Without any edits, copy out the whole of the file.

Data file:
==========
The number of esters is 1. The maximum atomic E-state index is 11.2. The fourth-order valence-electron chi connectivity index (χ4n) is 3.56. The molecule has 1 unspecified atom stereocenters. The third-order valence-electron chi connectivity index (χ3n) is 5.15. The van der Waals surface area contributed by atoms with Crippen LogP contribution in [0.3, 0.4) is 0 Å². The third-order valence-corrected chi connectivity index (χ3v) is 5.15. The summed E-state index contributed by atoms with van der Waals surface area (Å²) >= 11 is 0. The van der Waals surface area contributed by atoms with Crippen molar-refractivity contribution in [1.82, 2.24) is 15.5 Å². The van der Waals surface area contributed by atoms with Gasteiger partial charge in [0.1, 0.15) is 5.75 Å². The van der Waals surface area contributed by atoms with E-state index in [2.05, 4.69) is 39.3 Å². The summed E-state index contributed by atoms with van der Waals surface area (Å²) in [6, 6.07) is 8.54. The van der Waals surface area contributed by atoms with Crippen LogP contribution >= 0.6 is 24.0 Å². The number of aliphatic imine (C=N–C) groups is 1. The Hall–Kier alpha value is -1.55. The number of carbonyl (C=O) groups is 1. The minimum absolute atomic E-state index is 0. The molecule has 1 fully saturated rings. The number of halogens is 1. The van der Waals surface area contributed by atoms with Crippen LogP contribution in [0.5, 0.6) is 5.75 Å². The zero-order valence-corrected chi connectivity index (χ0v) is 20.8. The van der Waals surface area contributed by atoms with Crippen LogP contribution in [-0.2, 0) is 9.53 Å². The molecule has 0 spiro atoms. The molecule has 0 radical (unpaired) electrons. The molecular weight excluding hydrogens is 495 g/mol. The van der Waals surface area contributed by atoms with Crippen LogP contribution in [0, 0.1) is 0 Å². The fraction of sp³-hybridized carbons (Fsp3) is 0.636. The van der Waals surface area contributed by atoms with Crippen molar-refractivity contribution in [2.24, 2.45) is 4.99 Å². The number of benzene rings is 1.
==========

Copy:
The number of esters is 1. The maximum atomic E-state index is 11.2. The fourth-order valence-electron chi connectivity index (χ4n) is 3.56. The molecule has 1 unspecified atom stereocenters. The third-order valence-electron chi connectivity index (χ3n) is 5.15. The van der Waals surface area contributed by atoms with Crippen LogP contribution in [0.3, 0.4) is 0 Å². The third-order valence-corrected chi connectivity index (χ3v) is 5.15. The summed E-state index contributed by atoms with van der Waals surface area (Å²) >= 11 is 0. The van der Waals surface area contributed by atoms with Crippen molar-refractivity contribution in [1.82, 2.24) is 15.5 Å². The van der Waals surface area contributed by atoms with Gasteiger partial charge in [0.1, 0.15) is 5.75 Å². The van der Waals surface area contributed by atoms with E-state index in [2.05, 4.69) is 39.3 Å². The summed E-state index contributed by atoms with van der Waals surface area (Å²) in [6, 6.07) is 8.54. The van der Waals surface area contributed by atoms with Crippen LogP contribution >= 0.6 is 24.0 Å². The number of aliphatic imine (C=N–C) groups is 1. The Hall–Kier alpha value is -1.55. The number of carbonyl (C=O) groups is 1. The minimum absolute atomic E-state index is 0. The molecule has 1 fully saturated rings. The number of halogens is 1. The van der Waals surface area contributed by atoms with Crippen LogP contribution in [0.5, 0.6) is 5.75 Å². The zero-order valence-corrected chi connectivity index (χ0v) is 20.8. The van der Waals surface area contributed by atoms with Crippen LogP contribution in [-0.2, 0) is 9.53 Å². The molecule has 0 spiro atoms. The molecule has 0 radical (unpaired) electrons. The molecular weight excluding hydrogens is 495 g/mol. The van der Waals surface area contributed by atoms with Crippen LogP contribution in [0, 0.1) is 0 Å². The fraction of sp³-hybridized carbons (Fsp3) is 0.636. The van der Waals surface area contributed by atoms with Crippen molar-refractivity contribution in [2.24, 2.45) is 4.99 Å². The number of benzene rings is 1.